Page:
The end of the book was a glimpse into the future, two hundred and sixty years later. It was a good, conclusive ending, but I thought it was beak, and even a little...lonely. I can’t explain why without giving away spoilers, but the ending just gave off that kind of feeling.

While I wasn’t missing out on anything amazing, I really shouldn’t have waited two years to read this! The Adoration of Jenna Fox was a thought-provoking and very intriguing novel. Also, even though I’ve seen several people say that it’s “science fiction for people who don’t like science fiction”, I don’t think you’ll enjoy this book if you don’t like sci-fi. But, if you’re a hopeless sci-fi geek like yours truly, read this book.

Sunday, July 10, 2011

In My Mailbox [13]

In My Mailbox is a meme hosted by The Story Siren, where we share books that we've received.

Saturday, July 9, 2011

Cover vs. Cover [7]

Cover vs. Cover is a weekly meme, hosted here, where I compare different covers of the same book. For more information, visit the Weekly Features page.

This week's competing covers are:

             The US Cover                                    The UK Cover

I love both of these covers. I love the flowers caught up in the swirling magical-ness on the UK cover. I also love the flowery vines branching out from beneath the cloaked girl and the dramatic lightning on the US cover. I can't pick between these two! I'm calling a tie.

Friday, July 8, 2011

Follow Friday [19]

This Week's Question: Let's step away from besties...What is the worst book that you've ever read and actually finished?

My Answer:
I guess this isn't much of a surprise...but really, it was disgustingly terrible. The rest of the series is way worse (especially Breaking Dawn), but I don't think they count as "actually finished" because I just skimmed through New Moon, Eclipse and Breaking Dawn so that when I bash Twilight, I can say that I've read the whole series.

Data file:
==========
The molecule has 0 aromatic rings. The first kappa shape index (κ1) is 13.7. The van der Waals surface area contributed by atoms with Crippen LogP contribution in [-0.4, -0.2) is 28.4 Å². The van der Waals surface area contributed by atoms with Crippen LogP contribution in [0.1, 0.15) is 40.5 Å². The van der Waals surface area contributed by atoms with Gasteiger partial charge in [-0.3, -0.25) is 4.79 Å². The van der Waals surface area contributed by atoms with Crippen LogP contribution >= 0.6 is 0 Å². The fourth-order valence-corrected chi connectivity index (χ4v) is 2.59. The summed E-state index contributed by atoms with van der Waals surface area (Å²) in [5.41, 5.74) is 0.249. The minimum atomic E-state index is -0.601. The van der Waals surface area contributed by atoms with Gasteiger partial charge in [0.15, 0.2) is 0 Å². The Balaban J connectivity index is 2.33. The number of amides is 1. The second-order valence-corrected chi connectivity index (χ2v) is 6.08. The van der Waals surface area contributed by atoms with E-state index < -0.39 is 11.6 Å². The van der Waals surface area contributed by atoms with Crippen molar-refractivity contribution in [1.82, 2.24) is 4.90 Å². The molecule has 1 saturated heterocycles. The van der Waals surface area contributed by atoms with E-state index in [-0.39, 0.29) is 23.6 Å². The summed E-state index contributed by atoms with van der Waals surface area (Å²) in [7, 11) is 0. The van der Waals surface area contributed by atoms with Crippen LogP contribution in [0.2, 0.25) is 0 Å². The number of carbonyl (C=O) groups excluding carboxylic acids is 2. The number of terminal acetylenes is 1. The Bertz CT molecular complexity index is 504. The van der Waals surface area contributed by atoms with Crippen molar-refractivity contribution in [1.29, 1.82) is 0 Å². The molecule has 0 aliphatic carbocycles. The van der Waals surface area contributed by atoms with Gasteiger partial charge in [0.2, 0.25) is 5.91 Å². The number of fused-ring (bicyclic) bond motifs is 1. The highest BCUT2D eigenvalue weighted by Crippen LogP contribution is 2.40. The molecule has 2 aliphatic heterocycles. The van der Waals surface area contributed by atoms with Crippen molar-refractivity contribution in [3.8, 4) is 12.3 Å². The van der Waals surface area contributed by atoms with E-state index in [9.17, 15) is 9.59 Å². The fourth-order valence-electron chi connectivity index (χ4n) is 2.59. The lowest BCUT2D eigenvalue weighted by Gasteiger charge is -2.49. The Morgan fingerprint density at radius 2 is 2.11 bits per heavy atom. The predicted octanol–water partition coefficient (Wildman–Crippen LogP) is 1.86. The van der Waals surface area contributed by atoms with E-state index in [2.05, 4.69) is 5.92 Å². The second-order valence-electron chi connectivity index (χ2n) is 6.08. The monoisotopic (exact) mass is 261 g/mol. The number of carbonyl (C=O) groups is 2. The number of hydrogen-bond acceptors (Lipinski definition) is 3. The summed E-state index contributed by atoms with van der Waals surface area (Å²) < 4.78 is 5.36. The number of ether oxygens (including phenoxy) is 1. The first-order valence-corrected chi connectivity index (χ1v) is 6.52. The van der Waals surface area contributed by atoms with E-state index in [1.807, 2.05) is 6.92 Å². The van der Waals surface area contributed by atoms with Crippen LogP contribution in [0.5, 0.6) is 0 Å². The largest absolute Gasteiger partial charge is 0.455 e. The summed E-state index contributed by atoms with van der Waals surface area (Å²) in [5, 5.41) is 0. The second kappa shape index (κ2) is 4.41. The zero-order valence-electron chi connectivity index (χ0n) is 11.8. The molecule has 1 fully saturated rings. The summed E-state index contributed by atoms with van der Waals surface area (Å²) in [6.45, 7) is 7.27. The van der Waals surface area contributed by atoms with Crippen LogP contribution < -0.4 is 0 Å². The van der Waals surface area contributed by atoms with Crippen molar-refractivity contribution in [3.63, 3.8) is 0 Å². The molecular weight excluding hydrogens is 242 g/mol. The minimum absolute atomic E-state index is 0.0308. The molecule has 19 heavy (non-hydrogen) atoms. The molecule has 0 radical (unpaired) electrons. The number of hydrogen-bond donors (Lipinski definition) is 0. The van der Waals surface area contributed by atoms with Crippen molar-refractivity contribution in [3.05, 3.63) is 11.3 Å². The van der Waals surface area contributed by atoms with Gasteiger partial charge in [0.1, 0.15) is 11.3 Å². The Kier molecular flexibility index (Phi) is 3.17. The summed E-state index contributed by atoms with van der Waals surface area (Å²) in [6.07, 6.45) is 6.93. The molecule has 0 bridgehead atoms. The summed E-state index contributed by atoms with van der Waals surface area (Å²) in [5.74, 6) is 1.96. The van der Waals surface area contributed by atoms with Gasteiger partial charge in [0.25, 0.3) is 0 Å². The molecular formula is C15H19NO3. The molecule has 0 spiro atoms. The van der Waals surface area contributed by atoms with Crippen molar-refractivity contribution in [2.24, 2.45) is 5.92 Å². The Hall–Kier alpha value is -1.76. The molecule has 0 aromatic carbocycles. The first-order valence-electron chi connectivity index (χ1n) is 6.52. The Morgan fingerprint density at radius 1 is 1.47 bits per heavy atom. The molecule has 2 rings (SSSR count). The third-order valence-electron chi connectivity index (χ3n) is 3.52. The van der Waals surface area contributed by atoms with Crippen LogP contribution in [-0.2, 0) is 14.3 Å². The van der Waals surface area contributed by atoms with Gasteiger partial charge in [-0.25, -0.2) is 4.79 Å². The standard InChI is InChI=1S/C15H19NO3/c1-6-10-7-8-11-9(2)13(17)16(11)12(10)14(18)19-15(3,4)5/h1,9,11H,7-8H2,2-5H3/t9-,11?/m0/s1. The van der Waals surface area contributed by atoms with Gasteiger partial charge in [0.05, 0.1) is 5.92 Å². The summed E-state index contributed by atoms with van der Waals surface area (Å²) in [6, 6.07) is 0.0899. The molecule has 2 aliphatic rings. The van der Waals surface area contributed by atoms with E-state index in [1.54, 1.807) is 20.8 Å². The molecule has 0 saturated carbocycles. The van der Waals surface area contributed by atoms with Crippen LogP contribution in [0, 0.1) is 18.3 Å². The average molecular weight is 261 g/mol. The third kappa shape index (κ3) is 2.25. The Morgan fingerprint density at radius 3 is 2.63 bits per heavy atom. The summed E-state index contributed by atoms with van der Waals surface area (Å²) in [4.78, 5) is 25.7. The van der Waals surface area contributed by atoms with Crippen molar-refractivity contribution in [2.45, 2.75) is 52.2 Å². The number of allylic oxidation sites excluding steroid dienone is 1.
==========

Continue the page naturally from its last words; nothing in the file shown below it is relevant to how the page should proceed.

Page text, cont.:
Wednesday, July 6, 2011

Review: How I Live Now

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Title: How I Live Now
Author: Meg Rosoff
Release Date: August 5, 2004
Publisher: Wendy Lamb Books
Cover Designer:
Nick Stearn
Age Audience: YA
Genre: War Fiction
Tagline: Every war has turning points, and every person too. 
Summary: Fifteen-year-old Daisy is sent from Manhattan to England to visit her aunt and cousins she’s never met: three boys near her age, and their little sister. Her aunt goes away on business soon after Daisy arrives. The next day bombs go off as London is attacked and occupied by an unnamed enemy.
As power fails, and systems fail, the farm becomes more isolated. Despite the war, it’s a kind of Eden, with no adults in charge and no rules, a place where Daisy’s uncanny bond with her cousins grows into something rare and extraordinary.
But the war is everywhere, and Daisy and her cousins must lead each other into a world that is unknown in the scariest, most elemental way.

My Review:
Based on the reviews I read before reading this book, I didn’t come to expect much of a story, and checked this book out from the library out of curiosity. But it was actually very good.

The characters were all likable and three-dimensional. Daisy’s cousins seemed like real people to me. I really liked Daisy too. Her voice had a perfect blend of wit, sarcasm and selfishness for a teenage girl who has to move across the ocean and live with unknown cousins to get away from her sort-of-evil stepmother. Daisy did have anorexia, but unlike some reviews state, it wasn’t one of the central focuses of the story.

The part of the story in which Daisy and her cousins live on their farm without adults or rules was a lot shorter than I expected. Daisy and Piper, her youngest cousin, get sent to live with an army wife, and then later they end up living in a barn which was being used as an army barracks. This was my favorite part of the book, because it was where it really became a survival story. Daisy was constantly planning to escape back to the farm. At the risk of sounding spoilery, it gets VERY intriguing.

I think that Daisy and Edmond’s relationship was a little rushed. Even though it’s a while before Daisy starts to think of Edmond in a romantic way, they start having sex only about a week after their first kiss. I also thought it was a little weird was that Daisy’s other cousins were completely fine with her and Edmond’s relationship. I know that there are several countries today that allow courtship and marriage between first cousins, but I don’t think the UK, where this story took place, is one of them. Shouldn’t their relationship have been viewed as at least somewhat unusual to the people who knew about it?
But wait, it gets weirder. I myself did not have any issues with their relationship. There was not one point in the book where I thought that Daisy and Edmond should not be together. Like I said before, there are a lot of countries in which it’s legal, and while the offspring of first cousins is likely to be physically or mentally impaired, there’s not as big of a risk as most people think. I also read a lot of historical fiction, and in the past cousin marriage was the norm. I could go on about this for hours, but I’m moving on.